The Myth of the Master Plan

War Plans: German and French intentions in August 1914 (Department of History, USMA West Point)

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In August 1914 those icons of the Great War—the trenches, the barbed-wire entanglements, no man's land, the ingredients of the congealed stalemate to come—did not yet exist. The war began as a war of maneuver, and the battles of  its first few months were decisive for the next four years.

In the west it was the so-called Schlieffen Plan—or rather its failure—that produced stalemate. Field Marshal Count Alfred von Schlieffen, the Chief of the Great General Staff from 1891 to 1906, grappled for fifteen years with the military dimensions of a problem that had long preoccupied Germany’s leaders: the dread prospect of a two-front war. To the west of the Reich lay France, nurturing bitter memories of the humiliation of 1871, meditating upon revenge. To the east loomed Russia, smarting from past slights, maturing vast ambitions. In earlier times Bismarck’s diplomatic sleight-of-hand had prevented the iron ring from closing around Germany, his policy being to keep France isolated by preventing a Franco-Russian alliance. This meant staying on friendly terms with the eastern colossus despite the tensions between Germany’s ally, Austria-Hungary, and Russia over Balkan issues. But after Bismarck’s retirement his policy was abandoned—and a Franco-Russian alliance duly followed.

Diplomacy thus having failed, military solutions were substituted. These took the form of a number of deployment (Aufmarsch) plans, each specific to some particular contingency. For example, Aufmarsch I West was Schlieffen’s deployment plan for a war between Germany and France with Russia remaining neutral. It envisioned an offensive with the bulk of the German Army massed on the right, moving into Belgium and the southern Netherlands, down the Channel coast, crossing the Somme and Seine rivers, wheeling north and south of Paris. The enemy’s left flank was to be crushed in a series of encounter battles, culminating in the annihilation of the French Army.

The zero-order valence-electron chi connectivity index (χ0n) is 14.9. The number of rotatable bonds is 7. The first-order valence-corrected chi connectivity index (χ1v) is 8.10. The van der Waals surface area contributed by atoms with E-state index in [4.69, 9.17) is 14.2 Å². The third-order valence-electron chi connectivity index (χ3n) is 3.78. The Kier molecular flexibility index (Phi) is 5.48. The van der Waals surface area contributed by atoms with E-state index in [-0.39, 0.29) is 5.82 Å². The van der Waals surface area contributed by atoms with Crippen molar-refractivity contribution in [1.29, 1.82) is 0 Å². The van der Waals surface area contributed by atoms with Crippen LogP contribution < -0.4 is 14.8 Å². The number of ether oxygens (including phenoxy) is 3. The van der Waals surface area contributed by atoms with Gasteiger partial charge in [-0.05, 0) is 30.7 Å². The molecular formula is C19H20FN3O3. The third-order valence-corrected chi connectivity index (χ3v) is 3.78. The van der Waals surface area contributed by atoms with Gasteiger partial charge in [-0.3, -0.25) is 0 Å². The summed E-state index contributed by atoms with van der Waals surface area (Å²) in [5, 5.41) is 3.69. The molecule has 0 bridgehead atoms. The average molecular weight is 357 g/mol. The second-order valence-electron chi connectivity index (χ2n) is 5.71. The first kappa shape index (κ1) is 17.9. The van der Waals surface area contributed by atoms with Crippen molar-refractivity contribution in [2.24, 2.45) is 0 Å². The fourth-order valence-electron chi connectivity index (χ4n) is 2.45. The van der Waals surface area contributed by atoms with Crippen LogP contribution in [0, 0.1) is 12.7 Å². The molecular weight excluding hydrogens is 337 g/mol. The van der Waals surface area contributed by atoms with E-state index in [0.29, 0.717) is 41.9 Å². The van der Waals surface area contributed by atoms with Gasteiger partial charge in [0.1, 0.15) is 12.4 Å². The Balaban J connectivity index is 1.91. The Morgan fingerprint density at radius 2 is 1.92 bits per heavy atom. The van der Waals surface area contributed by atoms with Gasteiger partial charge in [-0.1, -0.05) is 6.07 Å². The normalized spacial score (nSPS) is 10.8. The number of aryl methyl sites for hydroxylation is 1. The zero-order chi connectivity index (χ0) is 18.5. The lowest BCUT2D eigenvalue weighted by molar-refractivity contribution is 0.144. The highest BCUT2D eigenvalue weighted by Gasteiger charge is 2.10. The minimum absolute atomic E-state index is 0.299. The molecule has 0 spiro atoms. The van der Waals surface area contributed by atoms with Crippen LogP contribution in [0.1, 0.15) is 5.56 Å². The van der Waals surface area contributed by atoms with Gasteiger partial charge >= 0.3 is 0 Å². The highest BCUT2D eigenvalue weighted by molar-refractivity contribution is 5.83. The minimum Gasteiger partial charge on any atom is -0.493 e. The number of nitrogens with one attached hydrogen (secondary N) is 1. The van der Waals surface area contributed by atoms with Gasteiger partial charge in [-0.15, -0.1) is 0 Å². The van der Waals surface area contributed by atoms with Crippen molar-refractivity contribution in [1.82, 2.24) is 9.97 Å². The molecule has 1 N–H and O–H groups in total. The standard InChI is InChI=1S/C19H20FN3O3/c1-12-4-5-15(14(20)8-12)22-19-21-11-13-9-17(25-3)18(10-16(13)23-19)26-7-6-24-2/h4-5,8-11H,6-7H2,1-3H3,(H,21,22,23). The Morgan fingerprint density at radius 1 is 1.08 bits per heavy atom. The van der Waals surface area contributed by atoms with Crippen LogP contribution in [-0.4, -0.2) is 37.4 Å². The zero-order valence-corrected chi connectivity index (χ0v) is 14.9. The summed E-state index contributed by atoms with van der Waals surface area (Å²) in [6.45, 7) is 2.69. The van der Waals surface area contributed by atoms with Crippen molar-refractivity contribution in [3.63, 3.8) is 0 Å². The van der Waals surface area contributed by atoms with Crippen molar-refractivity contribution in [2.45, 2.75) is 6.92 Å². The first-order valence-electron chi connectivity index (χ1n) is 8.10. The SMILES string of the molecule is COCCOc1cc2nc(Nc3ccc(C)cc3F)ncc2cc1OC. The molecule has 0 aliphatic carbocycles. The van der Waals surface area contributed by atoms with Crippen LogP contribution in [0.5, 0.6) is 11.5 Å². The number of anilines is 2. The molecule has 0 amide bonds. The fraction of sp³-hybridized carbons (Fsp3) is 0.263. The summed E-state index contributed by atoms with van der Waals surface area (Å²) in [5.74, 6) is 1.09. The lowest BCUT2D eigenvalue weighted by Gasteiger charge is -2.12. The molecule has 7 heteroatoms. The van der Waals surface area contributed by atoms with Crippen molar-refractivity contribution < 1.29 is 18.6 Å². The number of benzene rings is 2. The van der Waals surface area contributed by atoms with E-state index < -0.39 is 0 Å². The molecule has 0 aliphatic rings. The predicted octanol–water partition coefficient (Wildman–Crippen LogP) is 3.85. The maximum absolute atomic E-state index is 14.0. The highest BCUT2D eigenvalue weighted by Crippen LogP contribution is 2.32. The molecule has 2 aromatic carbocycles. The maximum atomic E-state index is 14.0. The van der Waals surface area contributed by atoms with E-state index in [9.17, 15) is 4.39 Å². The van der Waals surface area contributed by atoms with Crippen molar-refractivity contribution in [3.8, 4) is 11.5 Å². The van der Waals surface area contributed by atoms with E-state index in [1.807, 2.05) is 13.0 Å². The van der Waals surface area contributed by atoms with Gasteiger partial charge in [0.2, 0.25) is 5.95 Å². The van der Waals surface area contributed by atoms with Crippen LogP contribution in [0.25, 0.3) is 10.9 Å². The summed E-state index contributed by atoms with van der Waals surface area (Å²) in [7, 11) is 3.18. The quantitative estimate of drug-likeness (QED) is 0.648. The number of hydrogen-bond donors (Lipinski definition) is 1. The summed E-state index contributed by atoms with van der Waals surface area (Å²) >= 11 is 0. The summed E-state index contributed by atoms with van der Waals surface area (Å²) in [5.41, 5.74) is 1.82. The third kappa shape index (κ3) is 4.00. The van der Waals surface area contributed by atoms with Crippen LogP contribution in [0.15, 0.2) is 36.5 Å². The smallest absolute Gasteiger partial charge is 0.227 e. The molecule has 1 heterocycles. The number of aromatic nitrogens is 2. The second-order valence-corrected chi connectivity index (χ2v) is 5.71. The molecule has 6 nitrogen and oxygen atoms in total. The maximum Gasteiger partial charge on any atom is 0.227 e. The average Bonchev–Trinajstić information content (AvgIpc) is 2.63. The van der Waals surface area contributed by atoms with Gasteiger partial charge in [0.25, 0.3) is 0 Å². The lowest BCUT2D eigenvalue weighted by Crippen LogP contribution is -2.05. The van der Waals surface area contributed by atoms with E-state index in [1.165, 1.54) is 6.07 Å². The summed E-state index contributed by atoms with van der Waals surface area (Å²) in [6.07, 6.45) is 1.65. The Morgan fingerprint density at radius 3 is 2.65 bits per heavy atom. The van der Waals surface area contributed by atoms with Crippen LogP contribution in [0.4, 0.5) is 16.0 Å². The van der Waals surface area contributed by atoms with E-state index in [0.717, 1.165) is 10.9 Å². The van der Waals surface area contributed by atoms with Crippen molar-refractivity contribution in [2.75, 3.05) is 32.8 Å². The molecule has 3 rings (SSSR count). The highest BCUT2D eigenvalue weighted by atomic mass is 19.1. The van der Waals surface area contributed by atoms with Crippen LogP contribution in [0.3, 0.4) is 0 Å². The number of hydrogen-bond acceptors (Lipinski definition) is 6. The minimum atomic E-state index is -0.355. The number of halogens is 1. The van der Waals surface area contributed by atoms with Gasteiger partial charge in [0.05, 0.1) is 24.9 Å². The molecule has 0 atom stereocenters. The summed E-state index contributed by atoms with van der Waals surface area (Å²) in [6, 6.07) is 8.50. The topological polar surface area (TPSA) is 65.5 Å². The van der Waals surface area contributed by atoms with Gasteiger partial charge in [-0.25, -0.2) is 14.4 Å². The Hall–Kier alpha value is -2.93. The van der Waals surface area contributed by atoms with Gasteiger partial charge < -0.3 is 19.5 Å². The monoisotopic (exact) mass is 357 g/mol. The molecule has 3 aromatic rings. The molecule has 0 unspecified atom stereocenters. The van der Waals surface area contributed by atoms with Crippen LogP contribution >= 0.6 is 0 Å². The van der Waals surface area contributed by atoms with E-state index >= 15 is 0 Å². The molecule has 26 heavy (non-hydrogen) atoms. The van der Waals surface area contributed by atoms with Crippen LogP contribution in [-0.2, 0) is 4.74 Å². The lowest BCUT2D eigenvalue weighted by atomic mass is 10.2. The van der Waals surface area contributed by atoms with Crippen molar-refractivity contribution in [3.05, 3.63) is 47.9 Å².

The march through Belgium was deemed necessary because only in that way could the full strength of the German Army be brought to bear. Along the common frontier the space needed for such a deployment was not available. Between Belgium and Switzerland the French had constructed a number of strongly fortified positions, so sited as to “canalize” any German offensive, narrowing its front and rendering it vulnerable to counterattack. Schlieffen proposed to hold this sector with minimal forces. He reasoned that a French offensive across the common border would actually facilitate Aufmarsch I West  in the manner of a revolving door: The harder the French pushed against the German left wing, the more surely and swiftly the German right wing would descend on their rear. Even so, Schlieffen was dubious about the prospects for success by offensive action. He noted that the German Army was really too small (79 divisions in 1914) to carry out the great right-flank march; 96 divisions, he thought, was the minimum requirement, and for various reasons this appeared impossible. The Reichstag would not give the necessary money, while the naval program so favored by Kaiser William II competed with the army for available funds.

Field Marshal Alfred Graf von Schlieffen, Chief of the Great General Staff, 1891-1906 (Bundesarchiv)

But Aufmarsch I West was only one of four deployment plans available to the German Army and the situation on which it was predicated—Russian neutrality in a Franco-German war—was considered to be the least likely. General Helmuth von Moltke, nephew of the great Moltke, who replaced Schlieffen as Chief of Staff in 1906, at first favored Aufmarsch II West, the plan for a war pitting Germany and Austria-Hungary against France and Russia. It was assumed in that case that both France and Russia would launch offensives after their mobilizations were complete. Aufmarsch II West allotted four-fifths of the Army against France and one-fifth against Russia. In the east, the German and Austro-Hungarian armies would initially stand on the defensive. In the west the Germans would mass their forces against the attacking French, first checking the enemy's offensive, then launching a counteroffensive. After its successful conclusion, about a quarter of the Army in the west would go east to join the Austrians in a counteroffensive against the Russians.